A latest UK study has found that deficiency of adequate sleep in children could be linked to their risk of developing diabetes later in life.
The study notes that every extra hour of sleep a child gets per night is associated with a lower body weight and increased lean muscle mass and less blood sugar.
The study is published this week in the journal Pediatrics.
There is enough evidence that obesity and increased blood sugar are linked to development of type 2 diabetes. In this type of diabetes the body cannot regulate the blood sugar by utilizing the hormone insulin.
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The blood sugar fails to be controlled and this causes a myriad of complications. Type 2 diabetes, which was more of a disease of the middle aged only a decade ago, is now a menace for children as well with the growing rates of childhood obesity, say experts. This is more due to the lack of physical exercise among children and also increase in fat and sugar intake in diet.
In this study the team of researchers looked at data on the sleep habits and the laboratory reports that indicated diabetes risk for 4,525 children aged 9 or 10 in the United Kingdom.
They found that children of this age group on an average slept for 10.5 hours on school nights with a range of 8 to 12 hours for the study group.
While connecting the sleep patterns with the diabetes risk, they found that the children who were getting less sleep were the ones more likely to have risk factors for diabetes. Notably they had what is called insulin resistance.
Insulin resistance is a state where the pancreas might be secreting adequate amounts of insulin but the body fails to utilize this hormone adequately to convert the sugars in diet into energy. This leads to an accumulation of the sugars and leads to development of diabetes.
Presence of insulin resistance markers is a clear indicator of future risk of development of diabetes.
The study revealed that the children who slept less were the ones who were extremely overweight or obese and had more body fat than those who got adequate sleep.
According to the American Academy of Pediatrics recommendations children between ages of 6 and 12 should get 9 to 12 hours of sleep a night.
Lack of adequate sleep is linked to high blood pressure, depression, obesity and also increased risk of injuries.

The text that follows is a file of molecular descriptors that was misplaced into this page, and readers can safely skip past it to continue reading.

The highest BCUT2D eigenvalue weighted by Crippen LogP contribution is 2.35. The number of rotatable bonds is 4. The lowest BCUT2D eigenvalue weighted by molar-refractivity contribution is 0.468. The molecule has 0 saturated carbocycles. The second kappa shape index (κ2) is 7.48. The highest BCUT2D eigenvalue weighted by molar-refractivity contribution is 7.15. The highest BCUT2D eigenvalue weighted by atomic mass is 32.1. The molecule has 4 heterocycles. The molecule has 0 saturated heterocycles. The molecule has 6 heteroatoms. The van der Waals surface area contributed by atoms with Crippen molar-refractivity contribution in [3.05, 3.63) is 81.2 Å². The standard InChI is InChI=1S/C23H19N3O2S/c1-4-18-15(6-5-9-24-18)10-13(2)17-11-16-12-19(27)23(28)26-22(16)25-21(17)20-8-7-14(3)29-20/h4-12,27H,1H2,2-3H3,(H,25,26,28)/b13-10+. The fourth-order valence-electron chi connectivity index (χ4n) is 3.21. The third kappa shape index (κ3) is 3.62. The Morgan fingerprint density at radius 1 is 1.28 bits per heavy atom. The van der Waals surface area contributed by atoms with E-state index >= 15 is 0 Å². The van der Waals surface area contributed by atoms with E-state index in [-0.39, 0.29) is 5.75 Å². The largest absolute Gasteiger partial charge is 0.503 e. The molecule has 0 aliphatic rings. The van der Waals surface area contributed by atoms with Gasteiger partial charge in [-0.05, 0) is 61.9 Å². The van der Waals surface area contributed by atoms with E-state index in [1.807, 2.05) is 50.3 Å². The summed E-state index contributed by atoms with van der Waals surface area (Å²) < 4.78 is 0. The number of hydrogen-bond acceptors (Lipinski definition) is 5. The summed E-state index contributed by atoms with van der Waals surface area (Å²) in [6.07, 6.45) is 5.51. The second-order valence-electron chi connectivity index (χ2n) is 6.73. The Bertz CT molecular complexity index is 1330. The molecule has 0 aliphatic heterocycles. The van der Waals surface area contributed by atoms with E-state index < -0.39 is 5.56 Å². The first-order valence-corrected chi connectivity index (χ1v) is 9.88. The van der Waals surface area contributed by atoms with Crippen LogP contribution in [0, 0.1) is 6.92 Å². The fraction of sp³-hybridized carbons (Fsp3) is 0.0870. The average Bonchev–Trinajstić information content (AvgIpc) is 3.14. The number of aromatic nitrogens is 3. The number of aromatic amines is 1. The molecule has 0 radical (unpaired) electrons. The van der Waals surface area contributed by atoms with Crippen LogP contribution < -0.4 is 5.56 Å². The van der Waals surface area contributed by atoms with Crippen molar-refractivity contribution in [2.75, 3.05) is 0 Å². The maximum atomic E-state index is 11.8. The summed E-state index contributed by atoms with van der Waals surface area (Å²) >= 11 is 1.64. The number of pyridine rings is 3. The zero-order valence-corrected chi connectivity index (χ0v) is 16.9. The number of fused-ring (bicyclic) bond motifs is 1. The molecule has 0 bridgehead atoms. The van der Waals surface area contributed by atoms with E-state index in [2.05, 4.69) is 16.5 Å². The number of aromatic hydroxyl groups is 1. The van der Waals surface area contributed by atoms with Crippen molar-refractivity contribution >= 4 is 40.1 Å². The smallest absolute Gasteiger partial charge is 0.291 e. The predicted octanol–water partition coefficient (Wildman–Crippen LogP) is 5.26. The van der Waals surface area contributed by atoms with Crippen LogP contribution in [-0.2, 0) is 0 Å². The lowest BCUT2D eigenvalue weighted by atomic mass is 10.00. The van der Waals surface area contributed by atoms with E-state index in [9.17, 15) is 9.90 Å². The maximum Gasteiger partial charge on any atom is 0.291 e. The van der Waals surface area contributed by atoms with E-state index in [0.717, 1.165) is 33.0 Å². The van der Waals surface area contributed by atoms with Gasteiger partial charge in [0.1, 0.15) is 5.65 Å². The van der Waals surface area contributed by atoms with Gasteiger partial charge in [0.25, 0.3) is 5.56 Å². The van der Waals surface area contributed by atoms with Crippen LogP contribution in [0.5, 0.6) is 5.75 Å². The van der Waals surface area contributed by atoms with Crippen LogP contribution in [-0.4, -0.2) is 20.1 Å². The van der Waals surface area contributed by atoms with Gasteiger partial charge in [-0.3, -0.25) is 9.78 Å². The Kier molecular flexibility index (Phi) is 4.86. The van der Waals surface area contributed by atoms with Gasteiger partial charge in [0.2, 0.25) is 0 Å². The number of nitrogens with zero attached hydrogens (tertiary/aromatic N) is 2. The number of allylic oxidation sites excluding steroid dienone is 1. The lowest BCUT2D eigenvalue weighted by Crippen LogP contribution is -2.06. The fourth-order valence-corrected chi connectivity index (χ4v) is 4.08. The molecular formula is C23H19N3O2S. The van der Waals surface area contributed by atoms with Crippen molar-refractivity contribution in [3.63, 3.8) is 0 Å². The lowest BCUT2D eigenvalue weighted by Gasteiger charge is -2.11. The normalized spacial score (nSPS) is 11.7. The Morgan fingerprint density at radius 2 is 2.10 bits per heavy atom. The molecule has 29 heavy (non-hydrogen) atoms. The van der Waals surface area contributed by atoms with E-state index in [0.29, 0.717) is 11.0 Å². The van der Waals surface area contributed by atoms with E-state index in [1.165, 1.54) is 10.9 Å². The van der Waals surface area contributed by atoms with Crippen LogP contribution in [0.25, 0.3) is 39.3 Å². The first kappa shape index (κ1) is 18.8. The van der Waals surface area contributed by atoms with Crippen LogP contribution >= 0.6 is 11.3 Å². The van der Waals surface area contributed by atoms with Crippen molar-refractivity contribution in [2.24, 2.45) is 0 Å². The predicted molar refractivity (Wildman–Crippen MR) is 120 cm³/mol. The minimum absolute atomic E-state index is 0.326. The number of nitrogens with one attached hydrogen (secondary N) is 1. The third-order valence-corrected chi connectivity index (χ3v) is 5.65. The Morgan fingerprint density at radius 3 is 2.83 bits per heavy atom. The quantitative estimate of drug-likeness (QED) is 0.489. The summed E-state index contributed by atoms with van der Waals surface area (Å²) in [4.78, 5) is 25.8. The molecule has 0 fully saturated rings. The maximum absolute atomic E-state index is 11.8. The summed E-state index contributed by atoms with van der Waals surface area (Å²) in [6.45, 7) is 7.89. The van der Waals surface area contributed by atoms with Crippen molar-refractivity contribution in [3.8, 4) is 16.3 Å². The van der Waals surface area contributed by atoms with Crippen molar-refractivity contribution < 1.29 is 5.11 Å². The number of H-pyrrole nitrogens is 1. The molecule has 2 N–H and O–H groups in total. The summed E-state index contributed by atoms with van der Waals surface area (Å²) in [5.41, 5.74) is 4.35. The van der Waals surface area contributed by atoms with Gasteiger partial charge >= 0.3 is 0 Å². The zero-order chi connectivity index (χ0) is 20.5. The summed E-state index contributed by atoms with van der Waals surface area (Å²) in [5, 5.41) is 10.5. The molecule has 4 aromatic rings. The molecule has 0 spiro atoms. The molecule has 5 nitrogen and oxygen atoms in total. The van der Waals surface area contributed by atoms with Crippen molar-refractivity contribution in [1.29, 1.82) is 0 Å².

Some of the limitations of this study were the fact that it was not a controlled experiment and the data from the children about their sleep habits was mostly on the basis of recall. This might not be an accurate picture of how much sleep they actually got.
Christopher G. Owen, a study co-author and a professor of epidemiology at St. George’s, University of London explained that there has been evidence of this link in the past.
This study was a quantified look at the association between lack of sleep and diabetes risk among children.
This study also brings forth the fact that more and more children are not getting adequate sleep he added. He explained that the take-home message from this study was that children should be encouraged to have healthy sleeping habits from an early age.
This could be a low cost and simple intervention that could protect the child from diabetes later in life.
The Sleep Cycle
The sleep cycle is divided into two parts;
- Non-rapid eye movement (NREM) sleep divided into three stages with stages 1 and 2 being light and stage 3 being deep
- Rapid eye movement (REM) sleep – dreams occur during this stage.
Each cycle lasts around 1½ hours and all stages must be experienced to wake up rested. A good night’s sleep means five or six of these cycles. An average adult needs 7-8 hours sleep per night but this may vary from person to person. Older adults tend to sleep less.
New-born babies sleep for 18-21 hours per day while toddler and 3-5 years olds sleep 11-13 hours per day. Children between 6 and 12 years need 11 hours sleep while teenagers need 9-11 hours sleep.
“Sleep hygiene” is a term that describes good sleep habits that help good sleep.
Some of the methods that could be adopted for a better night’s sleep include;
- Limiting screen time before bed
- Bed time routine should be consistent throughout the week
- Avoidance of caffeine and caffeine containing foods and drinks later in the day
- Avoid naps during the day
- Avoid alcohol before going to bed
- Exercise regularly but not before bed time. Strenuous exercise within two hours of sleep will disrupt sleep
- Comfortable sleep ambience